You continue to make excellent points on NOT needing a classed tournament.

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Logan Dillbeck goes to a school of almost 1700 students...come on now! Let's not let facts get in the way of an emotional argument.

Where are you getting your enrollment numbers from. Gibson Southern high school has 683 students.

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The fairness argument as it relates to state qualifiers is hollow at best. How is it fair that 11% of the wrestlers/student body should make up 33% of the state qualifiers?

 

Sure there are good arguments for class wrestling (I agree big schools do have an advantage) I just haven't been convinced this is the solution to any of what ails Indiana wrestling as a whole. Every classed state that Y2 has provided statistics for also has rising forfeit rates, so it just doesn't suggest that this will have any major effect. (You may interpret that differently) We are actually doing better on forfeits with the 2/3 majority of our total student population than the classed states around us. (by 1 whole forfeit) So we're talking about modifying our existing system to accomodate 11% of the student body, at the expense of the 2/3 majority.

How is it at the expense of the 2/3 majority? Does that mean classed wrestling will take titles away from the big schools? Is your argument that if you can't help everyone you should help no one? 

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As much as I hate to bring this up and possibly start yet another class wrestling conversation - I'm curious to hear if this year's finals, particularly the Red vs. Lee showdown, has proven to anyone that our system is pretty darn good as it is? The argument for class wrestling was to get more people interested in the sport. I think this match, in itself, did that remarkably well. I can't tell you how many people I've had come up to me, that really don't follow wrestling at all, asking about what that match was like. People see the videos posted of it. Kids were asking the wrestlers for their autographs. In my opinion, if there was ever an argument over our state's finals being classed or not, this seals the deal in favor of keeping it the same.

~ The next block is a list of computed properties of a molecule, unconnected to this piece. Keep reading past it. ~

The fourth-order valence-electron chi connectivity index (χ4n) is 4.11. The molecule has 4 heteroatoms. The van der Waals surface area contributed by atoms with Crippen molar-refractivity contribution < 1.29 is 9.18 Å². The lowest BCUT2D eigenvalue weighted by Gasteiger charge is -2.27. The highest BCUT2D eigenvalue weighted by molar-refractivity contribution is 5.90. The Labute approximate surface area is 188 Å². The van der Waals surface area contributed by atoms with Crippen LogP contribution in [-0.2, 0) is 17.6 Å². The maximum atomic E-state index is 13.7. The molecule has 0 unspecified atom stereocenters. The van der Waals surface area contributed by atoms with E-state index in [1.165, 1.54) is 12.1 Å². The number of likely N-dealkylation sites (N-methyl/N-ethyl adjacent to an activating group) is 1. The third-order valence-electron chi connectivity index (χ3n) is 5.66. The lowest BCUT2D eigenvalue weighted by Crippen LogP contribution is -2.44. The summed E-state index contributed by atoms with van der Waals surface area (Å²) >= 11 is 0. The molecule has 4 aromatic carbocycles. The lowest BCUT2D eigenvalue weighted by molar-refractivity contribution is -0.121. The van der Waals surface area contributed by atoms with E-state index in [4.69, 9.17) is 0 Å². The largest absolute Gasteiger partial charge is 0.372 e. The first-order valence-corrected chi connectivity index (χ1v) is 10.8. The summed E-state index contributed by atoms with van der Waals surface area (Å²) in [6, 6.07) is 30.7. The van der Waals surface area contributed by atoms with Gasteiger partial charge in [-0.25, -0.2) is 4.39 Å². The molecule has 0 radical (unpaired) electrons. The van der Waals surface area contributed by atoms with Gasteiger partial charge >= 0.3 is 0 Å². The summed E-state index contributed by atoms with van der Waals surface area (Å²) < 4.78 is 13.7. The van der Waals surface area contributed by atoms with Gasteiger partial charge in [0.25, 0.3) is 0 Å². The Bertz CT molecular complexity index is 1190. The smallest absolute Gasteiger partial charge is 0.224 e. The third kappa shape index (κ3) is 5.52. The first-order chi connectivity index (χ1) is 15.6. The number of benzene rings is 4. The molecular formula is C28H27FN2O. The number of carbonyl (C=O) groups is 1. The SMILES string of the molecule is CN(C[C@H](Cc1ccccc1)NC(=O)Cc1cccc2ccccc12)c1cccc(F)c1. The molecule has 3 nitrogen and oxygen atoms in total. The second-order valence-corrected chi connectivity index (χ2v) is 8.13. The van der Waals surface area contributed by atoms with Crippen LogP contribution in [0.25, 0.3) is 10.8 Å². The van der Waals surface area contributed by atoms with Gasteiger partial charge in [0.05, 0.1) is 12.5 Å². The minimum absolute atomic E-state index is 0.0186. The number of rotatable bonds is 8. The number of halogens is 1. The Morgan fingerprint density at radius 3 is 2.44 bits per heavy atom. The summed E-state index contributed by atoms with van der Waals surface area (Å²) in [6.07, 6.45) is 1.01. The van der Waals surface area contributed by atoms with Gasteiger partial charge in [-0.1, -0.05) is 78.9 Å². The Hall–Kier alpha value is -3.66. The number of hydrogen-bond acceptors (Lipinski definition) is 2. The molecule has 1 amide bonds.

I personally agree with this statement here. The atmosphere inside Bankers Life Fieldhouse was incredible. All eyes on one mat watching one match. I understand the classed system would give a somewhat better chance for smaller schools to compete for a state title, but imagine having another or maybe two state championship matches going on during Red vs. Lee or Garcia vs. Murphy. The building wouldn't erupt like it did, and it would look rather awkward. I'm sure champions like Chad Red, Mason Parris, Asa Garcia, and place-winners/qualifiers like Brycen Denny and Dristin McCubbins feel great knowing they went toe-to-toe with Indiana's best in the wildest atmosphere with all eyes on them at most times, in comparison to facing lesser quality opponents and calling themselves state qualifiers because it was easier to make it to the big tournament. At the end of the day, the class system would effectively diminish the sport in Indiana.

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Logan Dillbeck goes to a school of almost 1700 students...come on now! Let's not let facts get in the way of an emotional argument

Never once did I say he came from a small school I said "from a po-dunk school in the middle of a corn field," which Gibson Southern very much so is.

I will make you a deal Y2! I will ardently support class wrestling in every way possible if you agree to step down as a moderator! Deal?

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The area erupts all weekend, when four mats are going. Your argument says that Caden Rooks is a lesser opponent because he didn't make it to state, even though he beat Cavanah(sp) and  would have qualified in a two class system. 

In a class system we would have much fewer Triana v Cummings, Rooks v Garcia, match ups in the round to go. So a few "lesser kids" get to state, but others don't get screwed by horrible match ups in the ticket rounds. 

Edited by CoachM

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Over the past 6 years 65% of the state qualifiers have been from 3A, 26% from 2A, and 9% from 1A.

 

With what you are saying, I am gathering that about 10x more 3A wrestlers do offseason work than 1A wrestlers. We need to look at if that is true, and if so WHY? Is it because 1A wrestlers are lazy? Is it because 1A wrestlers are also in track and baseball? Is it because there is a lack of offseason opportunity?

It's crazy that those numbers almost mirror the total population of each class. Which is BTW what you would staistically expect, which shows that things in terms of qualifiers is realitivily fair.

The total population of the schools is BY FAR the biggest advantage big schools have, yet when it comes down to looking at the numbers we should ignore that fact and just say that each team enters 14 kids at sectionals?

You have to take the total population into account. That was the original group that big schools have to choose from. The problem with doing this of course is that the facts show a slight disadvantage to 1A and 3A schools and a slight advantage to being from a 2A school, which doesn't fit the class fans narritive, so you guys choose to ignore that fact.

The numbers are similar every year, and every year the numbers mirror the total populations. Which again is staistically what you would expect.